Michael directed The 414s for CNN, which premiered at the 2015 Sundance Film Festival, was the director of photography on The Jeffrey Dammer Files, and was the editor on the ESPN 30-for-30 MECCA: The Floor. He is currently editing a documentary on the police shooting of Dontre Hamilton in 2014, tentatively called Mothers for Justice.
As a kid, Michael and some of his friends used a VHS camcorder to make a film. The film, which he describes as, “Something about the C.I.A, some ambiguous ‘papers’, and a lot of ketchup-blood,” went on to win the Betty Brinn Children’s Museum Film Festival in Milwaukee. He was an overnight success. But that early luck didn’t convince him to go into film.
Instead, he went into the University of Minnesota, and then worked in Chicago as an assistant at a high-end wedding photography studio. “I learned a surprising amount about photography, composition, lighting, and really, filmmaking and documentary,” Michael says. “I learned how to cover events with wide shots, close-ups, and reactions – and that even in a wedding there are main characters and a supporting cast that make up the visual story of an event.”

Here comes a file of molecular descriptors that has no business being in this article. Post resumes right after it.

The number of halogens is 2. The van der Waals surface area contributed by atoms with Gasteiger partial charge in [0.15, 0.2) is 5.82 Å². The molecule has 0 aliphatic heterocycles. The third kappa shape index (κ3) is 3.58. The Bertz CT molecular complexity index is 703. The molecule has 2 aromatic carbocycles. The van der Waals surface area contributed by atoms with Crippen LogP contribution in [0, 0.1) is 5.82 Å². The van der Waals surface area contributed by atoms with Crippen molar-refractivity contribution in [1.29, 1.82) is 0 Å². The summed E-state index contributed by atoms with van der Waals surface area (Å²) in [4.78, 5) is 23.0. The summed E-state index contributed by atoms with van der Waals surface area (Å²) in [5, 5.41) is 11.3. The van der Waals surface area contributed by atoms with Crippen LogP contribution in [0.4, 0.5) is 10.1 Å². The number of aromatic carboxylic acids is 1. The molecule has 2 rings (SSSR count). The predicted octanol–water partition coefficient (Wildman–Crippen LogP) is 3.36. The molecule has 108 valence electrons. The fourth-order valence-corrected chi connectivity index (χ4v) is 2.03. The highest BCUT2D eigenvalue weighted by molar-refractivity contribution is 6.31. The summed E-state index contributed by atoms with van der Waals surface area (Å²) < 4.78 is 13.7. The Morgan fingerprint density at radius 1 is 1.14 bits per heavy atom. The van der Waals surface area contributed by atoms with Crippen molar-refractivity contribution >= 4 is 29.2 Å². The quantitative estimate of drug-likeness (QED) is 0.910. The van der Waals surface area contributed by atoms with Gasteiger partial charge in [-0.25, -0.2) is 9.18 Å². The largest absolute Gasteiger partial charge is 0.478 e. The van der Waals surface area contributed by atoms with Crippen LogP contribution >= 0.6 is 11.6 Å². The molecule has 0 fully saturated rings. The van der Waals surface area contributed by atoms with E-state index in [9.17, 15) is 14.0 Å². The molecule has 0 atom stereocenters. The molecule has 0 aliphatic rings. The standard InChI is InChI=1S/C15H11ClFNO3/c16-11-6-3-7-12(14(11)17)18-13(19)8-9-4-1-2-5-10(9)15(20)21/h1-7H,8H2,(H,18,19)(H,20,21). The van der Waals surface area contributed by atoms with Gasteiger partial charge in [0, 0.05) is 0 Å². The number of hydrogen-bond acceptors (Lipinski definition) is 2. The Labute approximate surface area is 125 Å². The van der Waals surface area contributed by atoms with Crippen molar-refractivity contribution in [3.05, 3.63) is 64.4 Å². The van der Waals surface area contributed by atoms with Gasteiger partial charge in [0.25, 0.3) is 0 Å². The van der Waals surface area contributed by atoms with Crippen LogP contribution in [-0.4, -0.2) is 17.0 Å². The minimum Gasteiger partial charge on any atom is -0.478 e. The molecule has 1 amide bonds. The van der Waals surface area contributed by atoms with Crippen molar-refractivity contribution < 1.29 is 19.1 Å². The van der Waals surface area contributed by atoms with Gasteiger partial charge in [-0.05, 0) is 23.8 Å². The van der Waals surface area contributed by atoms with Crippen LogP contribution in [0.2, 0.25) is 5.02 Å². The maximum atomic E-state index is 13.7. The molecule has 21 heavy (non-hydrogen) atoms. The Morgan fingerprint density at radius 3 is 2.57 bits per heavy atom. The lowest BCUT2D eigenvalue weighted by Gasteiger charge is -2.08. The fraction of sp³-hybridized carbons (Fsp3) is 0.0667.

Next came four years working in Los Angeles as an editor in “the television machine.” He worked on a slew of shows, including one during which he had to blur out Bobby Brown’s privates and then met him an hour later over lunch.
“When I begin any edit, I have two main goals – to make you cry or to make you pee your pants. Or both if I’m really successful.”